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Sunday, October 17, 2010


Yes, this is my first review in quite awhile. I'm not going to get in the habit of doing lots of reviews -- just don't have time -- but the way this film grabbed me was really exceptional.

I saw this brand new movie on SyFy last night. I wasn't expecting much, but I was riveted. Brilliantly written and acted, this was the most intense horror film I've seen in ages.

Directed by Joey Stewart and written by Jason Kabolati, tt's about a group of high school kids tormented by bullies who finally have enough and plan to avenge themselves on their tormentors. After we watch the insufferable popular kids wreak merciless havoc on our heroes for about the first half of the film, the "misfits" invite the bullies to a party, drug them, and get medieval on their asses. With the recent suicides of bullycide victims in the news, the subject couldn't be more timely.

A familiar horror film theme, I grant you, but no one's ever done it as eloquently as these kids. During the long and harrowing "torture party" that makes up the second half of the film, most of the horror comes from the dialogue -- as Dane, the ringleader, and his cohorts make these very articulate speeches to their captives explaining WHY they're doing what they're doing, and scathingly dismissing all attempts to talk them out of it. He begins with a "good news/bad news" announcement: "the good news is that we're not going to kill you. The bad news is, you'll wish we had." Marc Donato's very chilling understated performance as Dane provides the film with a lot of its juice.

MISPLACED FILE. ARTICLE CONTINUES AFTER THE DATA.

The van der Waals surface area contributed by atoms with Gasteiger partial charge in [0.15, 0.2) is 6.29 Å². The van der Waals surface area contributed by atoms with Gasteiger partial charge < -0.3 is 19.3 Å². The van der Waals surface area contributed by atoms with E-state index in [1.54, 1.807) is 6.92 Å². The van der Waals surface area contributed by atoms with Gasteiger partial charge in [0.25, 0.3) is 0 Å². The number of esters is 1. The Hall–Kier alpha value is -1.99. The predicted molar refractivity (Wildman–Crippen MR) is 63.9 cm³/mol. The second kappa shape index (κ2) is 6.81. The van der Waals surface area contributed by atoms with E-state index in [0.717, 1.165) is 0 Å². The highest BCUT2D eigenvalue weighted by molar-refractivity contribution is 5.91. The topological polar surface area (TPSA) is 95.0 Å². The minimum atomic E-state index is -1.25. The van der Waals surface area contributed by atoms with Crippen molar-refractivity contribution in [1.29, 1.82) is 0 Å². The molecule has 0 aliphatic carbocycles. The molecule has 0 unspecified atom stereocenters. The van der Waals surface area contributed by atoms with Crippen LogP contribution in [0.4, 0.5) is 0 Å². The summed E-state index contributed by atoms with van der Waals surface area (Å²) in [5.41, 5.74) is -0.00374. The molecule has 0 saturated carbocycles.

Not that the violence isn't awful (and very personal to each victim), or that the film doesn't have its share of unusually upsetting gore. The movie just understands that no matter how bad physical realities are, the worst part of horror happens in the mind. As Dane tells hs victims at one point: "Think of this as the Final, and there's only one question -- what did I do to deserve this?" They all know they did plenty, and it's way too late for "I'm sorry."

By the way, the other stand-out performance in the film is that of Dane's female co-conspirator Emily, played with unnervingly calm menace by Lindsay Seidell. Even when she's masked and silent, she's quite a disarming, electric presence.

This movie is definitely not for the squeamish, but is fascinating and powerful, and really has something to say. And it scared the hell out of me even though I, of course, identified with the misfits.

Oddly, there are a lot of internet reviews angrily bashing this film, dismissing the writing and acting particularly, though I found the film exclelled remarkably in these areas. I guess it's not all that surprising. We all know how many bullies are on the internet. I bet this flick strikes a nerve with them in a big way.


  1. I thought this was a pretty decent flick, and very timely (as you've said). I think that it may be a bit TOO timely and a bit TOO topical for some people, actually. In the world that we live in today, movies like this are really only a hair-breadth away from becoming reality and that bothers a lot of people. If The Final were a drama, then perhaps people would be okay with it, but the public as a whole have difficulty with horror films that deal too closely with the real world.

    Just a couple of thought pennies.

  2. Yeah, I think you're right about that. People expect horror to just entertain you, not to say anything. especially not so powerfully. It actually was more like a drama than a horror film -- while watching, I wondered if it had been a play originally. But it was written as a horror film.